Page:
The whole project was also an opportunity to increase involvement with those people who use the facilities frequently – the local children and their families. As such, community involvement became a core part of the development, after the initial tender process back in the autumn of 2013. Both primary and secondary schools were involved in creating and designing characters, along with neighbourhood groups who discussed matters such as planting, installation and any future maintenance works. Some young people got involved in creating a memorable feature which linked the new site along the footpath from the visitor centre. Wooden and clay leaves were made and these were then used by the artist to enhance the footpath. Other kids attended workshops held by local artists to come up with ideas for decorative carvings and sculptures that pull the play area together.
The £110,000 project was again funded by Yorventure Challenge Fund 2013 and eibe designed a bespoke centre piece in keeping with the “Grandfather Oak and Curious Forest” theme. The ‘Grandfather Oak’ face was carved and fitted in time for the grand opening in May 2014.
Already one of the county’s leading tourist attractions, the new playspace sits perfectly alongside the existing Go Ape and other outdoor recreation facilities. The whole area is crammed with lots of natural play offering including towers, swings, slides and climbing gear, all enhanced by complementary landscaping. Dalby Forest will be extremely busy this summer and beyond according to the Forestry Commission’s Petra Young, Funding & Development at Yorkshire Forest District,
“The feedback from parents and children has been great! During the Easter break the children were queuing for the slide and they kept climbing up over and over again. It's great to see so many more children enjoying the place!”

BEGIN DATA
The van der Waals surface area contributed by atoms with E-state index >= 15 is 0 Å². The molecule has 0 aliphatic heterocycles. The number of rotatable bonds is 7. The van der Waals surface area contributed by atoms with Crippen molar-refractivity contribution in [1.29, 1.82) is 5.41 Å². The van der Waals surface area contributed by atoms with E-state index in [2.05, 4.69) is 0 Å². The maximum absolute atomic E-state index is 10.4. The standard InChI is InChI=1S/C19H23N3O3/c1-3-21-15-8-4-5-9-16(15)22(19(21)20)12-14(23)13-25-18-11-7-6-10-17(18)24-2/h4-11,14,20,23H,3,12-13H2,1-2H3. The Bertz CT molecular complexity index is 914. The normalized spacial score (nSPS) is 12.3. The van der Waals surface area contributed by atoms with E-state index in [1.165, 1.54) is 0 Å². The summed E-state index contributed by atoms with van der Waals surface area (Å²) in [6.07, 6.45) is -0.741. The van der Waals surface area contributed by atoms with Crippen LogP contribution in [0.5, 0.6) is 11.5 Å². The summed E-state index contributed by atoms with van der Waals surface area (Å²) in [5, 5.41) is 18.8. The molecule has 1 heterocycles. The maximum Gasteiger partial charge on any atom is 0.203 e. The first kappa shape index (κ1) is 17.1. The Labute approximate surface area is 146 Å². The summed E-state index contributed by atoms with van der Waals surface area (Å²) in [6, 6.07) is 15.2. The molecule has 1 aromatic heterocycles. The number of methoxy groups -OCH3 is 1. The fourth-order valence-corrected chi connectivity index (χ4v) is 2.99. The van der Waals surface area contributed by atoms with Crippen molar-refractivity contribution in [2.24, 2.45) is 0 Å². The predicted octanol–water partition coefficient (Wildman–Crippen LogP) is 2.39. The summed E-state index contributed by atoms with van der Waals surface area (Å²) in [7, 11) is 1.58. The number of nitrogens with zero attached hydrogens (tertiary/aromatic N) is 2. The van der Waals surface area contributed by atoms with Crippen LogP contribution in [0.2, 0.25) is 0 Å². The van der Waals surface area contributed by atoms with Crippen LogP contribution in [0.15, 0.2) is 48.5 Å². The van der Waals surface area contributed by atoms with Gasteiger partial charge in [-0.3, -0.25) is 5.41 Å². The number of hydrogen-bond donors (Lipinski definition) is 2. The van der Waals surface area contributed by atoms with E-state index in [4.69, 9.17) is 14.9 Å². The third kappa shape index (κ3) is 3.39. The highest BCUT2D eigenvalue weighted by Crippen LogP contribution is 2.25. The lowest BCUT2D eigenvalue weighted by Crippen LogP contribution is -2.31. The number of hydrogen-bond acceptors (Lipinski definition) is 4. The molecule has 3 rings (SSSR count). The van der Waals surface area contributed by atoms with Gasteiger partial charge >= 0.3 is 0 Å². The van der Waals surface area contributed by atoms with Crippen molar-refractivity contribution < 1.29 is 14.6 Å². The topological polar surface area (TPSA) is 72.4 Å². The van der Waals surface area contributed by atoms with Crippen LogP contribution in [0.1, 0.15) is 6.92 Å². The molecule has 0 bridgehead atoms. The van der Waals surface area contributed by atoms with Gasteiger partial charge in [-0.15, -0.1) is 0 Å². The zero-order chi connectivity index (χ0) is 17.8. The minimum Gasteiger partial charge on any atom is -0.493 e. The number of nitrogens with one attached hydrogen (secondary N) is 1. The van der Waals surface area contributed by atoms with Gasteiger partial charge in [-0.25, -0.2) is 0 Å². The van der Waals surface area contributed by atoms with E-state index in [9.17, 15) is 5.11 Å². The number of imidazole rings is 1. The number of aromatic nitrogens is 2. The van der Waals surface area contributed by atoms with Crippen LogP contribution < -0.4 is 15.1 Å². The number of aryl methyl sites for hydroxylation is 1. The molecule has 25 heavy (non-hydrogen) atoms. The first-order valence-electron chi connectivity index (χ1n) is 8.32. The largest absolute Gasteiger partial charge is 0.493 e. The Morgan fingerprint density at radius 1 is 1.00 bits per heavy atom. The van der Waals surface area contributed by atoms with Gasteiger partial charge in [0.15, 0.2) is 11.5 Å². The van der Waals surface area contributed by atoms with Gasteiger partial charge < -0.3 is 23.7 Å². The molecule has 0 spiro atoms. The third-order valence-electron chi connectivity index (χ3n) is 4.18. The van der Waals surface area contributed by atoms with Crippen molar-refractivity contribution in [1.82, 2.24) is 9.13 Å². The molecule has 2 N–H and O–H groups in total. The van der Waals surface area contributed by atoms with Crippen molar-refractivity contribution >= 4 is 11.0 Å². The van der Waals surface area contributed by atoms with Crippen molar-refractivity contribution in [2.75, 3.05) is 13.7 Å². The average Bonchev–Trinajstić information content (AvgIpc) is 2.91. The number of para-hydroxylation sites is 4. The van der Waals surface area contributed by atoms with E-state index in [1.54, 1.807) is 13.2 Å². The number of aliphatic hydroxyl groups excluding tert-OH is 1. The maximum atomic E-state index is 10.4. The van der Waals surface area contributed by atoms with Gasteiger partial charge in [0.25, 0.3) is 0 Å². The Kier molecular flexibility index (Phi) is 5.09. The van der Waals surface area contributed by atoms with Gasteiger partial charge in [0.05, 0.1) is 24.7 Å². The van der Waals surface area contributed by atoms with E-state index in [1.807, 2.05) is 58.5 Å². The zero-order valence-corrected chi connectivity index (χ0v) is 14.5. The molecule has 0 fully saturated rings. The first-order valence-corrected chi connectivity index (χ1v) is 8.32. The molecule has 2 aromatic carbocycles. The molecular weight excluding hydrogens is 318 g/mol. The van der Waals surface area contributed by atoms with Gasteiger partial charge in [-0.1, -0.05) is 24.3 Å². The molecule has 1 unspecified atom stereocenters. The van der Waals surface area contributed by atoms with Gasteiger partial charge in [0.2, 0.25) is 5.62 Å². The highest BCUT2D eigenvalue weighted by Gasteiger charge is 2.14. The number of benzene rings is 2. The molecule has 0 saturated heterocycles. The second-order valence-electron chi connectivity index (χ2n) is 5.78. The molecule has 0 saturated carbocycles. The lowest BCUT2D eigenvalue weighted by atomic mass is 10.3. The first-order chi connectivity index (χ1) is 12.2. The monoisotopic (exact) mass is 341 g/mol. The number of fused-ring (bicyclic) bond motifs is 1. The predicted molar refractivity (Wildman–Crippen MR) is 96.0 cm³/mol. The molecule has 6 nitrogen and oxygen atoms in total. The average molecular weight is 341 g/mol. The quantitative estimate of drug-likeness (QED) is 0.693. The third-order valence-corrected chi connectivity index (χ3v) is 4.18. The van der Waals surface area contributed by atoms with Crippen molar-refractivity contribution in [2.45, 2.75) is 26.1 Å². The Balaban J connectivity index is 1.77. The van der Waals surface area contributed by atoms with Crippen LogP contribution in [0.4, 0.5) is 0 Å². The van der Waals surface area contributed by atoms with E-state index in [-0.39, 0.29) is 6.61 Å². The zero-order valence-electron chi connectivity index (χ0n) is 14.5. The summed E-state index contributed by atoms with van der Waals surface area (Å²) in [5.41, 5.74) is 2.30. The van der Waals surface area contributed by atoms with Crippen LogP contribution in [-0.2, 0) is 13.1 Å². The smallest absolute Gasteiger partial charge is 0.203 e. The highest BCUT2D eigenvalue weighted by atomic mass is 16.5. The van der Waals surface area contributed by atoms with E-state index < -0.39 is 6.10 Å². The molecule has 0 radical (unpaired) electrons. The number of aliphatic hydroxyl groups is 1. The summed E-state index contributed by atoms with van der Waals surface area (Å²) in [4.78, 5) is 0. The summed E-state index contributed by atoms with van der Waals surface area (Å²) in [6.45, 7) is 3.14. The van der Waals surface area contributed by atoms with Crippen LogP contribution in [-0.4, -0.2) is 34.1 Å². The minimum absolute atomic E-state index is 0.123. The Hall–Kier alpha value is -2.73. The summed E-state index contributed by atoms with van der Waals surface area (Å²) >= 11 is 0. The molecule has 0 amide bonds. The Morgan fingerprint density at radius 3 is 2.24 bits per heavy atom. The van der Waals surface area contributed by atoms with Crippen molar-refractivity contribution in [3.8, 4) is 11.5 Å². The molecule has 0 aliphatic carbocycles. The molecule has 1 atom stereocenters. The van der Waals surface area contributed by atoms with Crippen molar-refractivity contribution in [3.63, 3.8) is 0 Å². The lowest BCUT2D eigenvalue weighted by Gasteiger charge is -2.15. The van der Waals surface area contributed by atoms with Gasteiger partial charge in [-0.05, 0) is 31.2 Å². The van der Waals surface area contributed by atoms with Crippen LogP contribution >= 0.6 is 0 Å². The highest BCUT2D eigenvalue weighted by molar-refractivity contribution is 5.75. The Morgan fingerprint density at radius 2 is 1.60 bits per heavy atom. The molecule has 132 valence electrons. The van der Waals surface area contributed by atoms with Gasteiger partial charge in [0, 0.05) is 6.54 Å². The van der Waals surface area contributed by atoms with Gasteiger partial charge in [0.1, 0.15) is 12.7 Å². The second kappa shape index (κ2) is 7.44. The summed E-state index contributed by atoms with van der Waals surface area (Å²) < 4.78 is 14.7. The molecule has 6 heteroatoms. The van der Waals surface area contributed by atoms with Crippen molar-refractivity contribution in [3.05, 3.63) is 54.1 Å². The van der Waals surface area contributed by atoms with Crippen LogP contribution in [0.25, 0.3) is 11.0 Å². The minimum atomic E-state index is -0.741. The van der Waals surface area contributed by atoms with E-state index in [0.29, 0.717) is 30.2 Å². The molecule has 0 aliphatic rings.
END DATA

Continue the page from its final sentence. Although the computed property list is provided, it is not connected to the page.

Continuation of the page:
In the actual visitor centre itself, the main focus will be on trees and shrubs with edible fruits; in the play area, a wider range of timber uses will be explained. Indeed, the messages and benefits of biodiversity will be incorporated throughout.
Paul Redden, managing director of eibe Play says:
“The Dalby Forest project is specifically aimed at children of all ages and their families to encourage them to be active in the woods, to explore their senses, develop their imaginations and expand their understanding of the woodlands around them. The whole story writing and drawing competition ethos has given the local community a sense of ownership for the site. It has been a pleasure working alongside so many like-minded people when it comes to sustainability. This is a real ‘best practice’ case study that future projects can learn from. The inclusive nature of utilising so many parties has been hugely beneficial.”
The Forestry Commission plants millions of trees every year. New woodland is continuously created in order to replace the trees that we harvest. Urban areas, a part of the community that eibe has vast experience of working with, often benefit from the regeneration aspect, converting wasteland, closed down estates and coalfields in to blossoming, verdant landscapes. Such an ethos is at the core of our own Corporate Social Responsibility pledge; thus working with the organisation at Dalby was both inspiring and rewarding. All of the wooden equipment used at Dalby is, as always, FSC certified and eibe always considers matters of sustainability in relation to the production and processing of materials,
“The amount of timber harvested never exceeds the amount of timber re-grown,” says Redden, “It’s all about recycling management, so the issue of sustainable forestry is strictly supervised. As we strive for continuous improvement, we conduct regular environmental audits, use environmentally friendly design and recyclable packaging for our products, all in line with the RESY regulations.”